The first group of the Pre-Raphaelites followed their predecessors of the Fifteenth century by painting on white ground, using bright and pure colors, and painted directly from the careful study of nature. The brightness of the hues, after centuries of subdued tones and deliberately darkened colors, came as a shock to the audiences of London who were blinded by this new light. The historically accurate detail was rendered at a level of the daguerreotype and the content of the painting was literary and contemporary, Biblical and mythological, and always with moral content and didactic lesson. It is often said that the English were a literary race, and that the French were more attuned to the visual arts. Although this comparison is simplistic, the English allowed and welcomed literary content while the French gradually removed narrative from the visual arts. While it is true that the PRB artists enjoyed painting literary subjects, from the Bible to Shakespeare to tales of King Arthur, all from English literature, the Pre-Raphaelites were very popular in France and, because of their contemporary subject matter, were often an inspiration for the Naturalists. As the leader in the Industrial Revolution, England was a society split between the future and the past, cherishing its own native heritage which, at the same time, destroying the past. Pre-Raphaelite art was similarly Janus-faced, looking to the past while examining the present. The Pre-Raphaelites told stories from the Bible and evoked a pre-modern Britain of King Arthur and fairies as an antidote to modern times. But, by the 1850s, the Pre-Raphaelites shifted their gaze to modern London and the modern problems of industrialization and modernization.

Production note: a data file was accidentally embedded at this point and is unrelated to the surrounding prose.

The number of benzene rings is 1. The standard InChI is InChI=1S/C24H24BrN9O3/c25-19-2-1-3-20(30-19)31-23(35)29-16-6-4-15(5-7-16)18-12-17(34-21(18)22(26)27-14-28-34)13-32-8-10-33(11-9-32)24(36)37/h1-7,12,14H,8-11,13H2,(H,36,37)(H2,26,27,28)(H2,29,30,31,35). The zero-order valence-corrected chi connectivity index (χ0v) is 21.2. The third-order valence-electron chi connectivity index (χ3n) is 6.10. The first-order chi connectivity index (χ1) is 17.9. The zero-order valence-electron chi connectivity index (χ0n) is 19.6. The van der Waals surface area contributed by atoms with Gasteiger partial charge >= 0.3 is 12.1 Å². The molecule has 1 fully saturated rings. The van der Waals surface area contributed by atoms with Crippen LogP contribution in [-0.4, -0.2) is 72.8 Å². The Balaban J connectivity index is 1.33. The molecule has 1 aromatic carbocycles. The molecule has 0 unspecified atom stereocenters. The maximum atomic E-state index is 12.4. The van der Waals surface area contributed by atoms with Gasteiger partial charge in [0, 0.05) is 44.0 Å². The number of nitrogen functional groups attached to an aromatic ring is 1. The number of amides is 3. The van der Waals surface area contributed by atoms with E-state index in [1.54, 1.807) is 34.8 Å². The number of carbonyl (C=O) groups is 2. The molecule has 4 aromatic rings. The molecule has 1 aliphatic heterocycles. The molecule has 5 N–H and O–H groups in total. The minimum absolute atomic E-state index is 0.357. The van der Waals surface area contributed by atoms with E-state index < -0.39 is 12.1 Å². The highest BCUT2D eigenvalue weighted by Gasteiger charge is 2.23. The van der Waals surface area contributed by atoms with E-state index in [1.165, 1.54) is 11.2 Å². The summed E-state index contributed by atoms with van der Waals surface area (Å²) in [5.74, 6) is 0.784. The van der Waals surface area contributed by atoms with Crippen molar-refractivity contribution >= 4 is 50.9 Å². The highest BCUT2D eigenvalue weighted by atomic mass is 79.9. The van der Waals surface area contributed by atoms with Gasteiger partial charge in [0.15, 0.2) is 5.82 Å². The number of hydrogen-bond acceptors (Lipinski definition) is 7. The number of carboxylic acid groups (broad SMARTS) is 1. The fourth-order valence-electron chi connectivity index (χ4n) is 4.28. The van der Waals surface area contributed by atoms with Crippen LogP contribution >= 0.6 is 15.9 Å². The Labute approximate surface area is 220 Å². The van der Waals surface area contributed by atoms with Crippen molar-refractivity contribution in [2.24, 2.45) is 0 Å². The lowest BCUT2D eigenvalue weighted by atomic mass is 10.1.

The Pre-Raphaelites were socially aware but not politically active, but, in their youth, they were rebels with a cause, announcing their presence in 1848. By returning the artists of the Early Renaissance, the Pre-Raphaelites found a primitive and pious sincerity in content and a sharp edged observation in technique that gave sacred stories an intense gloss of convincing detail. Unlike many of the avant-garde groups in Europe, the Pre-Raphaelites were not as overtly political or critical of the state. There is no question that witnessing, albeit at a distance, the Revolution of 1848, impacted the interest of the Pre-Raphaelite artists in the nation’s poor. England had lived through one revolution in the Seventeenth Century and had no desire to live through another. The English desired equilibrium over all things, particularly after witnessing the horror of the French Terror, and staved off a rebellion of the lower classed with small measures of Reform. Chartism, a reform movement, rather than a revolutionary movement, finally succeeded in securing universal male suffrage in 1867. Until then, according to French writer, Alexis de Tocqueville, there was a real “affection” by the lower classes for the upper classes. Other English artists, such as the American, James Abbot McNeill Whistler and the French artist, James Tissot, painted the wealthy and privileged middle class in Great Britain, the PRB pioneered in the “problem picture,” or paintings that dwelt on the problems of modern life in the city, especially those faced by the lower classes.